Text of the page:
Tuesday, December 13, 2016

Death be Not Proud in the Season of Advent

Death Be Not Proud
By John Donne (1572-1631)

Death be not proud, though some have called thee
Mighty and dreadfull, for, thou art not soe,
For, those, whom thou think'st, thou dost overthrow,
Die not, poore death, nor yet canst thou kill mee.
From rest and sleepe, which but thy pictures bee,
Much pleasure, then from thee, much more must flow,
And soonest our best men with thee doe goe,
Rest of their bones, and soules deliverie.
Thou art slave to Fate, Chance, kings, and desperate men,
And dost with poyson, warre, and sicknesse dwell,
And poppie, or charmes can make us sleepe as well,
And better then thy stroake; why swell'st thou then?
One short sleepe past, wee wake eternally,
And death shall be no more; death, thou shalt die.

By Ann Perrott

It seems odd to me that during this season of Advent, a season of hopeful expectation and joy that my older brother, John is losing his battle with cancer.  This season of waiting for the joyous occasion of our Savior is juxtaposed with the expectation of the end of a life. John does not have many days left but is quite comfortable and resolved to his situation. We are watchful and content to sit with him and read, listen to music or be silent.  It has been a very sacramental time for me.  Theologian, Leonardo Goff writes, “In order to see something as a sacrament, we must be looking with the eyes of faith.”  This is exactly how our family sees this experience with John.  We know the love God has for John, and death, as described by John Donne above will not win because “wee wake eternally.” Donne puts death in its place in this sonnet. The hope of eternal life—that is the deeper meaning here, and one which keeps us praying by John’s side.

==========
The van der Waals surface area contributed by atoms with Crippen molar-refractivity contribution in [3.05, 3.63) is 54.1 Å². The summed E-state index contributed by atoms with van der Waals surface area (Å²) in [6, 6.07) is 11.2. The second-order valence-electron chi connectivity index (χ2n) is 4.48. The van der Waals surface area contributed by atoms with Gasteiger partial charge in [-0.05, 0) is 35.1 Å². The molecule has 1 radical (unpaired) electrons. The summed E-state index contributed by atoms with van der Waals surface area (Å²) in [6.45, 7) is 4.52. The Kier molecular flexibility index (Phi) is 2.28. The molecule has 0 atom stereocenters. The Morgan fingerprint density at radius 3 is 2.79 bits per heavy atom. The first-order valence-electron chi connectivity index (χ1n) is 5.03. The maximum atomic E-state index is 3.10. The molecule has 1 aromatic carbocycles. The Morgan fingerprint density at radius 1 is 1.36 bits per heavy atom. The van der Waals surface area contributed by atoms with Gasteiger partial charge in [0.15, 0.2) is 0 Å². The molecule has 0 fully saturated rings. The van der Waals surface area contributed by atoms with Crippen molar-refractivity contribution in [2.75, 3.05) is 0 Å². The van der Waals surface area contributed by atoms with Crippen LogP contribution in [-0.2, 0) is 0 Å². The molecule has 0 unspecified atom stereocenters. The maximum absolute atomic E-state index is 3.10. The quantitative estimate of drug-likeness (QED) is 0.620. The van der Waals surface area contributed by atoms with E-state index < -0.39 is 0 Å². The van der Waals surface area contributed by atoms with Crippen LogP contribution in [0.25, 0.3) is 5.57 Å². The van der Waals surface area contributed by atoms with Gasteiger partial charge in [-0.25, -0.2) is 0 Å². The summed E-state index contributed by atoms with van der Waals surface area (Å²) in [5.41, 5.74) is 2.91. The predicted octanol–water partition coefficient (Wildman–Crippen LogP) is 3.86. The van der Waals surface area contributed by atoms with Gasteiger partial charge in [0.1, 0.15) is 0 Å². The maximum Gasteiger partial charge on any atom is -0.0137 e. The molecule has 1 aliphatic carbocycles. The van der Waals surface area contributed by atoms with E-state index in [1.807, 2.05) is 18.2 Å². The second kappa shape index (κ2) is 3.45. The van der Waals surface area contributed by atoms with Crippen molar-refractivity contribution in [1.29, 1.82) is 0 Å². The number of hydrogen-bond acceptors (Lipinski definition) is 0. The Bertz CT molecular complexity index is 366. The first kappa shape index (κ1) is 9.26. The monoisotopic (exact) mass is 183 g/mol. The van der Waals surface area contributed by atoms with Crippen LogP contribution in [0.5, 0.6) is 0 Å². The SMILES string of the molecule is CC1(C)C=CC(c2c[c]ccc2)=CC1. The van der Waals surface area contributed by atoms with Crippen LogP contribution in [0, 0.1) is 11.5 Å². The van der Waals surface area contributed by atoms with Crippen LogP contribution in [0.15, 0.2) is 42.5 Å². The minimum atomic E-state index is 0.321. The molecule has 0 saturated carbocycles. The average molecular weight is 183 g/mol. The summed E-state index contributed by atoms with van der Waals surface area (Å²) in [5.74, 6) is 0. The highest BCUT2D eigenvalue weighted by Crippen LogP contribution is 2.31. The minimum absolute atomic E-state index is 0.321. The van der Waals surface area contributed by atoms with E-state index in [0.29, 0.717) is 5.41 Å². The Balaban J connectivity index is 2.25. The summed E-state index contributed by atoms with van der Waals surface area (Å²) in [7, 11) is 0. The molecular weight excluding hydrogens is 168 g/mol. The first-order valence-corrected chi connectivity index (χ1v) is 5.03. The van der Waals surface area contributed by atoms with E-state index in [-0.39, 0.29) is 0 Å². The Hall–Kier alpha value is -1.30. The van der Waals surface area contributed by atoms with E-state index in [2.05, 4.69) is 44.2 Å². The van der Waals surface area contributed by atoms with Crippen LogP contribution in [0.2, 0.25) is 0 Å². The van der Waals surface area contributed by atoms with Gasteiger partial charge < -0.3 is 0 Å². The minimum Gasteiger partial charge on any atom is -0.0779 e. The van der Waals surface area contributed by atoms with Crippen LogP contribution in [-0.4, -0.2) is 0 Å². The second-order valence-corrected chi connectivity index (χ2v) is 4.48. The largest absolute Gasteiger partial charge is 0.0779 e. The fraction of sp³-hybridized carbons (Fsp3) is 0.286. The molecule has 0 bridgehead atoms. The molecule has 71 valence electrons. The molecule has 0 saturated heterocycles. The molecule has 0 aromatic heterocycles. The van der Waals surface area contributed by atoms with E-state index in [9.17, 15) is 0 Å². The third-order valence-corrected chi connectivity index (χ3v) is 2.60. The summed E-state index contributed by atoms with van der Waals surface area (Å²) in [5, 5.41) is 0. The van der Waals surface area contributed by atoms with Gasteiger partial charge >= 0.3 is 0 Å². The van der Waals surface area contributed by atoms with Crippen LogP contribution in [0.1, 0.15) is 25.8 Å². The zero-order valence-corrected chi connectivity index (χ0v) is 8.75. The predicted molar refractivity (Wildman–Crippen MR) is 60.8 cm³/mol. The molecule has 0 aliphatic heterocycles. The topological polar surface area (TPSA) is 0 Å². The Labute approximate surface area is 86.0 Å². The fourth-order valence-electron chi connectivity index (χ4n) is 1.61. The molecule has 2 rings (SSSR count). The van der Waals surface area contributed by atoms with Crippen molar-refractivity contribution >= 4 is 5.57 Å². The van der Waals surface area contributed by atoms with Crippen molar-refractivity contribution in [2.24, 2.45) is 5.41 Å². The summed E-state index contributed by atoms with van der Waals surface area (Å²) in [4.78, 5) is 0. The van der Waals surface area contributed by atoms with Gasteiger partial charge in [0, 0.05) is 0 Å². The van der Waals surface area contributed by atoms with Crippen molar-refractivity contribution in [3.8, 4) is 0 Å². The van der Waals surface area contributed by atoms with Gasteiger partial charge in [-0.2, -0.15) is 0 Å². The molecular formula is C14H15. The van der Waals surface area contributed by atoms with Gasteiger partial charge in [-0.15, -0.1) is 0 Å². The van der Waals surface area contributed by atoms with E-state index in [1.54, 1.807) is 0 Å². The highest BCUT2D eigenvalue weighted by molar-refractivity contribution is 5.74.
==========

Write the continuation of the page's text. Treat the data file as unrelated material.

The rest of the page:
So this Advent for me has included some grief time and time for joy with the coming of our Savior, Jesus.  Both events hold so much love and so much hope.  What beautiful gifts in a beautiful season.

No comments:

Post a Comment